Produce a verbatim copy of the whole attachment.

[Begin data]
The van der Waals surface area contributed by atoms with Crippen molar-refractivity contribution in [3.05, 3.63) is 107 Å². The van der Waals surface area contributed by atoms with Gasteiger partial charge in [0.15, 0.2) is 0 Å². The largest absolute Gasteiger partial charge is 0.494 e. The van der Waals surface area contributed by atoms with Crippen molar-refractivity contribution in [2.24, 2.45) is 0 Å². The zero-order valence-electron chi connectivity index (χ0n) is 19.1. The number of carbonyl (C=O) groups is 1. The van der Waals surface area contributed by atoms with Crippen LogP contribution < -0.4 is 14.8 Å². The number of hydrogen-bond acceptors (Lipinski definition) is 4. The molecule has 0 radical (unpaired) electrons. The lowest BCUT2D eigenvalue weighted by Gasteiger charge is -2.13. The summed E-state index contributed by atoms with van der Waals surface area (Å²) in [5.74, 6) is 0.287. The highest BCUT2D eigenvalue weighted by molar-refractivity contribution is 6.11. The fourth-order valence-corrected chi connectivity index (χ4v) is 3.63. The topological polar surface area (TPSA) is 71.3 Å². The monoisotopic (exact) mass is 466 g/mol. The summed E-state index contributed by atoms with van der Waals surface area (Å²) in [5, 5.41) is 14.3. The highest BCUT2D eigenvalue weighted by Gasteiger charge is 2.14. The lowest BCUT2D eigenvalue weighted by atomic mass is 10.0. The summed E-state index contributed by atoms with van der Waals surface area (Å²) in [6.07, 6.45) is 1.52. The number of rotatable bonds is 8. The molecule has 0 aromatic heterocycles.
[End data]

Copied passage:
The van der Waals surface area contributed by atoms with Crippen molar-refractivity contribution in [3.05, 3.63) is 107 Å². The van der Waals surface area contributed by atoms with Gasteiger partial charge in [0.15, 0.2) is 0 Å². The largest absolute Gasteiger partial charge is 0.494 e. The van der Waals surface area contributed by atoms with Crippen molar-refractivity contribution in [2.24, 2.45) is 0 Å². The zero-order valence-electron chi connectivity index (χ0n) is 19.1. The number of carbonyl (C=O) groups is 1. The van der Waals surface area contributed by atoms with Crippen LogP contribution < -0.4 is 14.8 Å². The number of hydrogen-bond acceptors (Lipinski definition) is 4. The molecule has 0 radical (unpaired) electrons. The lowest BCUT2D eigenvalue weighted by Gasteiger charge is -2.13. The summed E-state index contributed by atoms with van der Waals surface area (Å²) in [5.74, 6) is 0.287. The highest BCUT2D eigenvalue weighted by molar-refractivity contribution is 6.11. The fourth-order valence-corrected chi connectivity index (χ4v) is 3.63. The topological polar surface area (TPSA) is 71.3 Å². The monoisotopic (exact) mass is 466 g/mol. The summed E-state index contributed by atoms with van der Waals surface area (Å²) in [5, 5.41) is 14.3. The highest BCUT2D eigenvalue weighted by Gasteiger charge is 2.14. The lowest BCUT2D eigenvalue weighted by atomic mass is 10.0. The summed E-state index contributed by atoms with van der Waals surface area (Å²) in [6.07, 6.45) is 1.52. The number of rotatable bonds is 8. The molecule has 0 aromatic heterocycles.